Aside from Bollywood projects coming to the UK solely for location work, there is now a new generation of Indian film-makers interested in working more closely with UK producers and technicians and even considering the benefits of the new tax relief.
"Although the treaty obviously isn't having an effect yet, the UK is building up relationships with Indian film-makers and there are projects going on at the moment," says the UK Film Council's Clare Wise.
Kate Pike at the Department for Culture Media and Sport, the UK government department in charge of the co-production treaty, says: "Culturally it is obvious why these co-productions will be beneficial because producers, crew and actors will get to share their expertise and learn from one another."
Directors Vipul Shah and Rakesh Mehra have said they would be interested in setting up co-productions with UK producers and would happily take advantage of the new treaty when it comes into force.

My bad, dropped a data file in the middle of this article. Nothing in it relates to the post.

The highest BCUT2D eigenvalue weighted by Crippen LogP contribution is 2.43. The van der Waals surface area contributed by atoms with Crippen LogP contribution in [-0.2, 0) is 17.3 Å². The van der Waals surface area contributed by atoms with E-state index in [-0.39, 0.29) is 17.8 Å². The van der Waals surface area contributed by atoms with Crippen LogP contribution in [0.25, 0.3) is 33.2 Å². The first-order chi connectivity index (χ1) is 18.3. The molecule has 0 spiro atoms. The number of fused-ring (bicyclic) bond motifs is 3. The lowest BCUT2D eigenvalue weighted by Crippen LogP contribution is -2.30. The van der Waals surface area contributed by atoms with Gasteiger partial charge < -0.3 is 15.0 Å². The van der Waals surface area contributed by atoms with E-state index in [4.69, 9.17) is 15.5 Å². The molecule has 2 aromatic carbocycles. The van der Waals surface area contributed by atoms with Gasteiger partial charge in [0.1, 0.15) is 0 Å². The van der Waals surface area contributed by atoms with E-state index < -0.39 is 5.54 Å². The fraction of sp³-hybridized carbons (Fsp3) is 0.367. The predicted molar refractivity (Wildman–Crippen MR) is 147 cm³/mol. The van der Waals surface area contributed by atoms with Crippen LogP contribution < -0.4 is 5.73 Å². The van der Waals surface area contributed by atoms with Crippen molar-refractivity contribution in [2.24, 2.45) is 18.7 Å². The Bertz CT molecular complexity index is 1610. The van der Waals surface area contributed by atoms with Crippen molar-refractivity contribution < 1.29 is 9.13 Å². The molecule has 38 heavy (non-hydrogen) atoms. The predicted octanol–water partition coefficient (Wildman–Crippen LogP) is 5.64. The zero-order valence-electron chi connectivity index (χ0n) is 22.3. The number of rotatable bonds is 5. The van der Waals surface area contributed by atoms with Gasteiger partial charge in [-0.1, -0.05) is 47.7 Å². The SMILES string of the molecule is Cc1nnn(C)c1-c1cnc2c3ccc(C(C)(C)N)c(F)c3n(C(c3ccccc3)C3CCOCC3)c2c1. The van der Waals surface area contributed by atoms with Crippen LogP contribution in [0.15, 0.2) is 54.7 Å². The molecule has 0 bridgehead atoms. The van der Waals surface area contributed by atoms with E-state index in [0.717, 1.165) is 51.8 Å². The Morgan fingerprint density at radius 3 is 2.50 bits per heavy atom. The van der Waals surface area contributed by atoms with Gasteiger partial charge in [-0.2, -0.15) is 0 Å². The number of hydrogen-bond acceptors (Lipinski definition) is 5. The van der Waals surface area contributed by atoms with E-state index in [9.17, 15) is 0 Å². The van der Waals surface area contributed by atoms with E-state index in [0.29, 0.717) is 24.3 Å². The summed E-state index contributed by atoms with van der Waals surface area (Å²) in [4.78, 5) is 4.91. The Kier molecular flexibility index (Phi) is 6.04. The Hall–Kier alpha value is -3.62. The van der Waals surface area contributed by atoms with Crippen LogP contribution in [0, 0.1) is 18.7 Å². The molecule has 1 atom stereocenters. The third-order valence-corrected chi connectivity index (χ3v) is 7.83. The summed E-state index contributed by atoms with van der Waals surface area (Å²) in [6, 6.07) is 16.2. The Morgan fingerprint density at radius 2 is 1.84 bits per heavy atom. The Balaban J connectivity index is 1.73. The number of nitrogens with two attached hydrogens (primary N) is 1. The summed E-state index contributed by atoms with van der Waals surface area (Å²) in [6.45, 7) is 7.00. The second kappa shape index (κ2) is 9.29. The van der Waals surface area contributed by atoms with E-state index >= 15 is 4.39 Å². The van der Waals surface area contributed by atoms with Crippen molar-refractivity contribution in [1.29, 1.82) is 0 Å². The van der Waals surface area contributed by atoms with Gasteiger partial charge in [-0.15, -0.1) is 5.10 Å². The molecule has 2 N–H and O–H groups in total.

But not all Bollywood producers are as convinced. "I can tell you that I've had conversations with all the big producers in Bollywood and I think their view is that the co-production treaty may not be right for every film as it will still entail extensive contractual agreements and added levels of scrutiny and bureaucracy," says Wise.
Furthermore, several Indian-UK co-productions would struggle to pass the cultural test to qualify for UK tax credit. "So the Treasury who were initially concerned that all 930 films that come out of India each year will be UK co-productions need not worry," says Wise.